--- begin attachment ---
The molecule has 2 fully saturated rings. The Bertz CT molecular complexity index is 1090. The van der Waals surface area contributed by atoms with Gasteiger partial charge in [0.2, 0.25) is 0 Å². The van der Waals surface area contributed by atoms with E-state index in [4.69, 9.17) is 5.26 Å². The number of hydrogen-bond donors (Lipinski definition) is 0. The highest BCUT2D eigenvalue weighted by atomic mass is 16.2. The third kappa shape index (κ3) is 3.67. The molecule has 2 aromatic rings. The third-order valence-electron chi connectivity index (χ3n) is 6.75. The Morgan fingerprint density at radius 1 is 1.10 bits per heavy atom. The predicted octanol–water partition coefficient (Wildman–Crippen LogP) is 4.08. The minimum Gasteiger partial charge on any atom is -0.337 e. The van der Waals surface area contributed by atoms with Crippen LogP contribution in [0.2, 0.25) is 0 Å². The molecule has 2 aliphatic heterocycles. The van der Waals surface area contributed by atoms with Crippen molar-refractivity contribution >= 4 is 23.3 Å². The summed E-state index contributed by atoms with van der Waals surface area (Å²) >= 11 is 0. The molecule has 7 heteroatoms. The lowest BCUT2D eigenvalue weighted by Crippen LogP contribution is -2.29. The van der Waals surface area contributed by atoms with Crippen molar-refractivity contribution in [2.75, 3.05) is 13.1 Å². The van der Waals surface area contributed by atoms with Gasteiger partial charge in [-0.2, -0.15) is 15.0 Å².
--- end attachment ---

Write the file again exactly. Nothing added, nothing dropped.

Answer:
The molecule has 2 fully saturated rings. The Bertz CT molecular complexity index is 1090. The van der Waals surface area contributed by atoms with Gasteiger partial charge in [0.2, 0.25) is 0 Å². The van der Waals surface area contributed by atoms with E-state index in [4.69, 9.17) is 5.26 Å². The number of hydrogen-bond donors (Lipinski definition) is 0. The highest BCUT2D eigenvalue weighted by atomic mass is 16.2. The third kappa shape index (κ3) is 3.67. The molecule has 2 aromatic rings. The third-order valence-electron chi connectivity index (χ3n) is 6.75. The Morgan fingerprint density at radius 1 is 1.10 bits per heavy atom. The predicted octanol–water partition coefficient (Wildman–Crippen LogP) is 4.08. The minimum Gasteiger partial charge on any atom is -0.337 e. The van der Waals surface area contributed by atoms with Crippen LogP contribution in [0.2, 0.25) is 0 Å². The molecule has 2 aliphatic heterocycles. The van der Waals surface area contributed by atoms with Crippen molar-refractivity contribution >= 4 is 23.3 Å². The summed E-state index contributed by atoms with van der Waals surface area (Å²) >= 11 is 0. The molecule has 7 heteroatoms. The lowest BCUT2D eigenvalue weighted by Crippen LogP contribution is -2.29. The van der Waals surface area contributed by atoms with Crippen molar-refractivity contribution in [2.75, 3.05) is 13.1 Å². The van der Waals surface area contributed by atoms with Gasteiger partial charge in [-0.2, -0.15) is 15.0 Å².